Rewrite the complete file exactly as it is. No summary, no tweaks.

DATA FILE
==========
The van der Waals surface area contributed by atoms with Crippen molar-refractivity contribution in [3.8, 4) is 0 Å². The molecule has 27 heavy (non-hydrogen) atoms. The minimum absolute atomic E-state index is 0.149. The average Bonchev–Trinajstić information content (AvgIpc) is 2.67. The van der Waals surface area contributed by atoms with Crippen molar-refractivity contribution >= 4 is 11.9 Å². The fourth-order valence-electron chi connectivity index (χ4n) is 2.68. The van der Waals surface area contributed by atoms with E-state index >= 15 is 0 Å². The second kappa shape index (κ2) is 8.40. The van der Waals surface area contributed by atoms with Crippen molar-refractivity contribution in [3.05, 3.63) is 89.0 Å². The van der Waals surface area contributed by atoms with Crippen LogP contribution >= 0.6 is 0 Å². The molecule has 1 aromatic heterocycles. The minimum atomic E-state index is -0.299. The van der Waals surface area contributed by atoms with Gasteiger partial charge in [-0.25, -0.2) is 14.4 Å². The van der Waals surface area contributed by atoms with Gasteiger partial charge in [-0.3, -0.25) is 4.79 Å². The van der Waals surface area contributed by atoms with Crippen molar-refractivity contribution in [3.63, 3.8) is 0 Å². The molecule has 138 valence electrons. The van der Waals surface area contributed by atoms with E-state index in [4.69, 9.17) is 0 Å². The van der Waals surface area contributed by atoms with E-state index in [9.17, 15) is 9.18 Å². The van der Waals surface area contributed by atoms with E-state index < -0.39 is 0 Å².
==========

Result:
The van der Waals surface area contributed by atoms with Crippen molar-refractivity contribution in [3.8, 4) is 0 Å². The molecule has 27 heavy (non-hydrogen) atoms. The minimum absolute atomic E-state index is 0.149. The average Bonchev–Trinajstić information content (AvgIpc) is 2.67. The van der Waals surface area contributed by atoms with Crippen molar-refractivity contribution >= 4 is 11.9 Å². The fourth-order valence-electron chi connectivity index (χ4n) is 2.68. The van der Waals surface area contributed by atoms with E-state index >= 15 is 0 Å². The second kappa shape index (κ2) is 8.40. The van der Waals surface area contributed by atoms with Crippen molar-refractivity contribution in [3.05, 3.63) is 89.0 Å². The van der Waals surface area contributed by atoms with Crippen LogP contribution >= 0.6 is 0 Å². The molecule has 1 aromatic heterocycles. The minimum atomic E-state index is -0.299. The van der Waals surface area contributed by atoms with Gasteiger partial charge in [-0.25, -0.2) is 14.4 Å². The van der Waals surface area contributed by atoms with Gasteiger partial charge in [-0.3, -0.25) is 4.79 Å². The van der Waals surface area contributed by atoms with Crippen molar-refractivity contribution in [3.63, 3.8) is 0 Å². The molecule has 138 valence electrons. The van der Waals surface area contributed by atoms with E-state index in [4.69, 9.17) is 0 Å². The van der Waals surface area contributed by atoms with E-state index in [9.17, 15) is 9.18 Å². The van der Waals surface area contributed by atoms with E-state index < -0.39 is 0 Å².